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Mountain Community Garden

On September 12th 2018 at 6pm, Eatonville citizens had the pleasure of learning how to put their garden to bed from Irene Bensinger, courtesy of the Mountain Community Garden. Irene and Toby Bensinger know a thing or two about gardening in high altitude locations, such as Eatonville with an altitude of 801 feet. To put that in perspective, Puyallup’s altitude is only 46 feet. I will attempt to summarize Bensinger’s instructions, to the best of my ability.

When it comes to putting your garden to bed there are many things to consider. The first is, have all of your plants completed their production? If the answer is no there are steps you can take to quicken their ripening and production before the cold weather rolls in. First- remove any flowers, stems, and leaves that don’t yet have a crop attached. Stop watering the plant. Lastly, you can place a floating row crop cover or mulch cloth over the plant to protect it from the rain and keep it warm. Also, if the crop is beginning to ripen you can pick it and it will continue to ripen the rest of the way.


Now that you’ve finished harvesting your crop, the next thing to consider before putting your garden to bed is will you gather seeds to plant next year? If you are planning to harvest seeds you’ll want to make sure the plant is not a hybrid, and that you can indeed identify the plant. Hybrids tend to cross-pollinate and therefore can leave you with a surprise next planting season. You’ll want to be sure the plant came from a seed that is of the non-hybrid/open-pollinated/heirloom variety.


The next thing to know about seed gathering depends on the seeds. Things like beans and lettuce, spinach or other leafy greens, etc. can be cut and hung to dry, then depending on the plant put the remains through a sifter to separate the seed from the plant or for a bean simply remove the seed.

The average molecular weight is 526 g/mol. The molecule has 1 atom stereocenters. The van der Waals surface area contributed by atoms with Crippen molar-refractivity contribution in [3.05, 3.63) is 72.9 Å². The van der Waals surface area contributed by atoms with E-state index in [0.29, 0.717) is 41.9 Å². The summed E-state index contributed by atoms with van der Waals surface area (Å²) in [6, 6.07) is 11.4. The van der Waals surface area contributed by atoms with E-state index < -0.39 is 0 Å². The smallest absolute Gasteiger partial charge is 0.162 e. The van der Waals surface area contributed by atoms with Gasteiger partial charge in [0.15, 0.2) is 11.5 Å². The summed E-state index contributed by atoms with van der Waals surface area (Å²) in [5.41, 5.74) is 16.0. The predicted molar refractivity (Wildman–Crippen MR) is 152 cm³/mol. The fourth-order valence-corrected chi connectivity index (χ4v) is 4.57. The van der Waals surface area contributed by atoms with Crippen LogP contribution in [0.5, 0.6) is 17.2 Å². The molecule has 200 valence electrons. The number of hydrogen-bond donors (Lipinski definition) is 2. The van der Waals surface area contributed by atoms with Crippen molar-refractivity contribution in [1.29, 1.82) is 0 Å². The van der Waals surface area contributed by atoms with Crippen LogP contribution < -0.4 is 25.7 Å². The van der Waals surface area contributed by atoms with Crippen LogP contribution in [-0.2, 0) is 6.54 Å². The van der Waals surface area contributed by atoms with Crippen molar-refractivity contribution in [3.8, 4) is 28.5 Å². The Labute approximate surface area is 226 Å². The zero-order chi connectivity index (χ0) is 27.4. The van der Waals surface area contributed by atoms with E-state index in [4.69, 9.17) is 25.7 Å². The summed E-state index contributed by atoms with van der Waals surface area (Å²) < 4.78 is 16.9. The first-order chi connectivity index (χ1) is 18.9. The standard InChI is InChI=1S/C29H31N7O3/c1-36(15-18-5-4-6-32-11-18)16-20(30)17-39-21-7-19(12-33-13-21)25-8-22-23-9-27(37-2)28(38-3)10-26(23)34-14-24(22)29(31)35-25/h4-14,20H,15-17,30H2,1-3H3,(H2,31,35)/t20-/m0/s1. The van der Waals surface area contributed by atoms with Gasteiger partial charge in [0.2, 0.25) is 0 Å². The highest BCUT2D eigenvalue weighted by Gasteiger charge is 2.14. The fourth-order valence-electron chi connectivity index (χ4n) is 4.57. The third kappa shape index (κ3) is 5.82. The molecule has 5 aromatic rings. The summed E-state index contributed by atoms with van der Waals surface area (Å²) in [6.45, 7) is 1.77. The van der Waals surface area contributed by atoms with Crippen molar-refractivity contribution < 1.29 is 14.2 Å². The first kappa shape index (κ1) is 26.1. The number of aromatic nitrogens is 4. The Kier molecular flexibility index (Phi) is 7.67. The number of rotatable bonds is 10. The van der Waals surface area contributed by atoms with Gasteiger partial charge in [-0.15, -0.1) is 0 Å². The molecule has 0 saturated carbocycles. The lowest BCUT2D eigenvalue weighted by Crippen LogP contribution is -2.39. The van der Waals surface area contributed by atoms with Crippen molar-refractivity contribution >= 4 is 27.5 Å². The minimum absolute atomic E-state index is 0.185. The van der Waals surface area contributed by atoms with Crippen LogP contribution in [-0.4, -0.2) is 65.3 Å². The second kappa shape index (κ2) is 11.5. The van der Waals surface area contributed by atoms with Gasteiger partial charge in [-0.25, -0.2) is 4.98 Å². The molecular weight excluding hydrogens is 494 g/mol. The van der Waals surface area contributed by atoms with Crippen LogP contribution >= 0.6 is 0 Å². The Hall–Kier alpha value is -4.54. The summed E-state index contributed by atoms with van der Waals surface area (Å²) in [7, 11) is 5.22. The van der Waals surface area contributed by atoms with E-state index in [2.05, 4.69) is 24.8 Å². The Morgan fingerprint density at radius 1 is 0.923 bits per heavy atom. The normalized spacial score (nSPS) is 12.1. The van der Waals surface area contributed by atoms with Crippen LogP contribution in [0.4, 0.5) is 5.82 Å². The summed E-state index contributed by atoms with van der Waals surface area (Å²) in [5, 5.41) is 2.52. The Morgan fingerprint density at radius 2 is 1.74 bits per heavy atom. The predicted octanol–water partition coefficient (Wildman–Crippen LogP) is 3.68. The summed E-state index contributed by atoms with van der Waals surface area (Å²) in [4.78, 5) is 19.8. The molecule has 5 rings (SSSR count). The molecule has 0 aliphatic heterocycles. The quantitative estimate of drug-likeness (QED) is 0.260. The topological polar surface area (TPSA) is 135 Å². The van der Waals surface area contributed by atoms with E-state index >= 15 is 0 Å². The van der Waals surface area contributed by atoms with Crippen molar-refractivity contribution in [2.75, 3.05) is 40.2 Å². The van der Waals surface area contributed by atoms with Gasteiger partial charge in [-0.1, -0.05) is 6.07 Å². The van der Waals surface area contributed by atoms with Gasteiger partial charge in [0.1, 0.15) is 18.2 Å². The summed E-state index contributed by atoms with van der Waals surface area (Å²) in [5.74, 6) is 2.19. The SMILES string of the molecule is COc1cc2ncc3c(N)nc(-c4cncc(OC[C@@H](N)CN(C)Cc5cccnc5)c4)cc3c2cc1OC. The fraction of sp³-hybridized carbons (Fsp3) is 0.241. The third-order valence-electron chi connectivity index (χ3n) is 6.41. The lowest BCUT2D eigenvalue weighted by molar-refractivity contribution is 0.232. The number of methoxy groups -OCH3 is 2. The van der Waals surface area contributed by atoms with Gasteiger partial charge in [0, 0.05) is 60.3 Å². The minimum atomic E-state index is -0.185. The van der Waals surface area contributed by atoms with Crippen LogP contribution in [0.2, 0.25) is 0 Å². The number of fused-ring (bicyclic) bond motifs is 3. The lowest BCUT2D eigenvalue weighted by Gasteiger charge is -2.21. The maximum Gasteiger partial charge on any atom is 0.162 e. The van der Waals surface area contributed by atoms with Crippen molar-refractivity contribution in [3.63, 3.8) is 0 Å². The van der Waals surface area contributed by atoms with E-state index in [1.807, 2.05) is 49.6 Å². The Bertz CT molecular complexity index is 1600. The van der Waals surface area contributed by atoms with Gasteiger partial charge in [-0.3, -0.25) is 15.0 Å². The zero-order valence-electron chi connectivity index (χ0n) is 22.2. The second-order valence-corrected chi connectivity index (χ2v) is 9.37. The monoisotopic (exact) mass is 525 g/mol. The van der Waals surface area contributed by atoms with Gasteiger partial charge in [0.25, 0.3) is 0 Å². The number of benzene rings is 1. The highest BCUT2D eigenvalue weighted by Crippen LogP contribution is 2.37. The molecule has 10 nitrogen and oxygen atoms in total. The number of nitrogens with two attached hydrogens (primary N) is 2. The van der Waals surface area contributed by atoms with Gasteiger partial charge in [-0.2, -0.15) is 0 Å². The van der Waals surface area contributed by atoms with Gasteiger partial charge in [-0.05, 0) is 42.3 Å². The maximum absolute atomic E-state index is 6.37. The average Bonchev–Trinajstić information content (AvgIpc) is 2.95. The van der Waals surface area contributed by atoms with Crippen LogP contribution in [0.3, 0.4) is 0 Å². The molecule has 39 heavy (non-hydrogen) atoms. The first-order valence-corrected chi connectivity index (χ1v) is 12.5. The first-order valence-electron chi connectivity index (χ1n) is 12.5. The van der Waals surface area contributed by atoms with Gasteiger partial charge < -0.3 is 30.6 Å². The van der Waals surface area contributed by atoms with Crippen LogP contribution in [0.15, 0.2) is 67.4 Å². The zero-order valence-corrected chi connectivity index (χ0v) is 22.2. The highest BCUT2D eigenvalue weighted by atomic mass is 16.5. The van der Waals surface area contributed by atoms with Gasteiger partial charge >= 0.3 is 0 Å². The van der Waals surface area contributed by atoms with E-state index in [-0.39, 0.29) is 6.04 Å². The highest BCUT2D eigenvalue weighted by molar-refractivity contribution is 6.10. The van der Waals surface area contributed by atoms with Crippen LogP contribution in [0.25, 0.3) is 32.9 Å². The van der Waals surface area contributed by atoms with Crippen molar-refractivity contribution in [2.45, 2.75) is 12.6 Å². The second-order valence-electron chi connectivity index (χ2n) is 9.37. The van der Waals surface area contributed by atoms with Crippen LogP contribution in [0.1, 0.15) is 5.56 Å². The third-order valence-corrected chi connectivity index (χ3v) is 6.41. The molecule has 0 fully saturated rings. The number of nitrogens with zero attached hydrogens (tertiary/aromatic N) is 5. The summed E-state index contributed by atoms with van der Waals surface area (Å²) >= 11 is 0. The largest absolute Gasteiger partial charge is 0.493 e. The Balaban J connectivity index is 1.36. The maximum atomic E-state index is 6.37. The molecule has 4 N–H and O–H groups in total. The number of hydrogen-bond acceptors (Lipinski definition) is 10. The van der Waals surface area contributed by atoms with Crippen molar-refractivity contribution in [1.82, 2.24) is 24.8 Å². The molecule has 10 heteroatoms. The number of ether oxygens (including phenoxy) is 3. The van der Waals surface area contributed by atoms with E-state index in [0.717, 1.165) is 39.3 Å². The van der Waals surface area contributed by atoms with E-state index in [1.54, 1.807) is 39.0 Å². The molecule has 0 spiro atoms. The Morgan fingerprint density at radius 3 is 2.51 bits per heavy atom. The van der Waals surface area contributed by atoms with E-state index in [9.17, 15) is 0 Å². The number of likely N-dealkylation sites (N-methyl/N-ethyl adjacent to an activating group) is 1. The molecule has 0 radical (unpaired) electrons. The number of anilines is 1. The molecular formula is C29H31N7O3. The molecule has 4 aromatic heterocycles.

If you’re collecting tomato seeds cut open a very ,very ripe tomato and scrape out the guts, then put that in a glass water and cover with a paper towel. In a couple of days the membrane surrounding the seed will separate, put the contents of the glass through a fine strainer and pick out the seeds. Place them on wax paper to dry, not a paper towel. The reason for this is the seeds have small hairs and could attach and get stuck to the paper towel. Then store in a dry container, label it with the seed type and date. Always keep the seeds dry so they don’t begin to germinate.

If you have any weeds in your garden, remove the seeds from the plant and discard., either in the garbage or in your fireplace or woodstove. Cut the weed at the base of the plant and put in your compost bin. Although your leaving the roots of the weed, since the seeds were removed it shouldn’t reproduce and the roots will decompose and add organic matter to the soil.  To learn more about this process Bensinger suggested reading Roots Demystified by Robert Kourik.


Cut all the plants at the base and discard on top of the soil. The main goal of preparing the garden for winter is don’t leave bare soil. The rain will compact the soil and wash away important minerals and nutrients such as nitrogen. You can cover with newspaper or a paper bag If it’s a dry day wet the paper down so it doesn’t blow away.


Let’s talk cover crops. They’re great for the soil and when you till them in next spring they will add necessary nutrients to the soil. This can be especially beneficial for raised beds. Some ideas for cover crops are: clover, vetch, fava beans, bell beans, winter rye, buckwheat grass or really any leftover seeds you might have. Bensinger says next spring she will till in most of the cover crop, but for larger plants like sweet clover, she leaves one on each end of the garden to use their flowers to attract pollinators.


Speaking of pollinators, some plants like spinach, kale, parsnips, and cauliflower, for example, can be left all winter long. The flowering from the seeds in the spring will attract bees, butterflies, and others. Keep the flowerings on these plants for a bit after you plant next spring, eventually cut them back so they produce more crop.


Another great way to cover your garden is to clean out your chicken coop and put the remains on top of the garden. This adds all sort of great nutrients from their manure and the pine shavings or hay, whatever might be in the coop will be great for insulating the garden. If you don’t have a coop another option is chopped up leaves from your lawnmower bag. You can even use burlap. The most important take away- don’t leave bare soil.  


The Mountain Community Garden is run on donations and volunteerism. To learn more visit their Facebook page, website: https://www.mountaincommunitygarden.org/ or call 360-832-3868.